240th FST trains for Trauma
Spc. Cordelria Foster, Staff Sgt. Naydean Rhodes, ATTC instructor; Dr. (Maj. ) Brett Sachse; Capt. Ken Ray, registered nurse; and Capt. Denise Cooper, CRNA, work on a trauma patient while participating in the CAPSTONE exercise at the Army Trauma Training Center in Miami, Fla. during their two-week exercise, June 8-22.

<b> FORT STEWART, GA </b> -- The 240th Forward Surgical Team, based at Fort Stewart, traveled to Miami with the knowledge base of Iraq trauma patient care to participate in a training event, June 8-22.

They initiated and sustained wartime skills of critical, resuscitative surgical care for trauma patients at the Ryder Trauma Unit at Jackson Memorial Hospital.

The effort, held by the Army Trauma Training Center, Amedd Center and Schools, and the University of Miami was to combine efforts was to effectively train and prepare forward surgical teams upon redeployment and for future deployments.

The 21-Soldier team of general and orthopedic surgeons, anesthetists, nurses, medics and operating room technicians, made-up the core of the team. Additionally, there was one surgeon from Fort Belvoir, Va., a CRNA from Fort Gordon, Ga., an ER nurse from Fort Sam Houston, Texas, an Army National Guard physicianAca,!a,,cs assistant, and one active Reserve Air Force medic to promote interservice cohesion.

The training consisted of a 15-day rotation, June 8 to June 22 to the Army Trauma Training Center with three phases that included classroom refresher training, clinical team rotations, and a capstone exercise to end the training.

The first phase was the classroom portion of the training afforded the Soldiers the opportunity to attain continuing education credits while refreshing their knowledge on the material covered. Within this phase, a mass casualty exercise in a real world scenario gave the team the chance to perform real-life trauma resuscitation in a situational training environment.

The focus was a teamwork concept with evaluation on how the team responded to levels of stress when overwhelmed with trauma. The diversity of the teamAca,!a,,cs qualities showed throughout the rotation, and the training provided affected the members in a positive and profound manner.

Aca,!A"Being that I never had any Army medical training, this has been a unique experience,Aca,!A? said Tech Sgt. Renato Oliva, 240th FST. Aca,!A"I like it so far. Just being in the Reserves, it is harder to get this type of training than if I was on active duty. So I like the fact the Army gives its medical personnel this type of training to prepare them for deployment, build the team concept and cohesion, and to continue to hone their skills; all this to make it easier when you deploy.Aca,!A?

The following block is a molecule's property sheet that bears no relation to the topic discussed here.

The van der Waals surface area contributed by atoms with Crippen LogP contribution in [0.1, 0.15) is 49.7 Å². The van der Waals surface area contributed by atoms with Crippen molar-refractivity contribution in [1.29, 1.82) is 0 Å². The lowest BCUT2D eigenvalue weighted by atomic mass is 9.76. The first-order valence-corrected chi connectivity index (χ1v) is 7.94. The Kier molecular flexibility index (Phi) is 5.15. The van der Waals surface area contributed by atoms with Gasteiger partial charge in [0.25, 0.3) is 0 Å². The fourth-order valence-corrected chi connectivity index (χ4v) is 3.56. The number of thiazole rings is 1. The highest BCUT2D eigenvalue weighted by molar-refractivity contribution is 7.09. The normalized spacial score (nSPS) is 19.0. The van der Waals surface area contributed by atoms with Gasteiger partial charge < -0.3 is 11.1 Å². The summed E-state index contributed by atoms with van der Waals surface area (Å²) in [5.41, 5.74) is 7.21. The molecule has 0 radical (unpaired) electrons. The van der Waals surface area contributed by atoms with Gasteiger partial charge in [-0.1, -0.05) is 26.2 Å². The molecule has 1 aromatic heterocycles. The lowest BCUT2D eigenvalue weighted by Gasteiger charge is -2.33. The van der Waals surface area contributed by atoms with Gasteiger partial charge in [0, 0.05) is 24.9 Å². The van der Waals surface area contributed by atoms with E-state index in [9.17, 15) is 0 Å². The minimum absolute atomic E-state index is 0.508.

While the 240th currently has a strong nucleus of combat veterans, the addition of new members both on the team and from various areas added a diverse field of medical Soldiers to develop a team within this team-building concept and training environment.

Another tool to develop the teamAca,!a,,cs cohesion and integrity was the second phase of the training. Clinical rotations with teams on a twelve-hour day and night shift provided the chance to handle trauma resuscitation within their respected areas.

The diverse range of trauma witnessed and treated varied from falls, stab wounds, and gunshots, to motor vehicle accidents, motorcycle accidents, and pedestrians hit by car accidents. The variety provided the team the opportunity to hone and further develop skills such as suturing, Foley catheters, IV catheters, and operating room procedures.

Aca,!A"IAca,!a,,cve seen stuff and learned things that I never knew before,Aca,!A? said Pfc. Laurie Faubus. Aca,!A"I had never dealt with an amputation, placed a Foley IV, or done a femoral stick to draw blood for laboratory testing. I feel more confident in myself to be able to handle trauma situations now that I have trained here (at ATTC). It was great working with the team to see how it functions and how we deal with trauma. If I could get the opportunity, I would love to come back to get more experience.Aca,!A?

The final phase was a summation of all aspects of training for the team with a capstone exercise providing the team total control of the Trauma Resuscitation Unit for 24 hours.

Aca,!A"In Iraq, we had a great team that was conducive and cohesively trained to handle trauma patients effectively and efficiently,Aca,!A? said Major Brett Sachse, general surgeon. Aca,!A"Since we have redeployed, we have added new members to the team, so we are working to build that cohesive unit once again, so coming to Miami to train here has been a great opportunity to hone the skills of our veteran Soldiers, as well as develop those of the new team members. The veterans drew upon their experiences to promote growth in our team so we were able to successfully train and treat the real-world trauma patients in the TRU. The program offers a multitude of benefits that the Army, the Amedd Center & Schools, the University of Miami, and the 240th FST can draw upon to develop current and future medical assets for our current theater of operations and the military services.Aca,!A?

Page last updated Fri July 22nd, 2011 at 12:16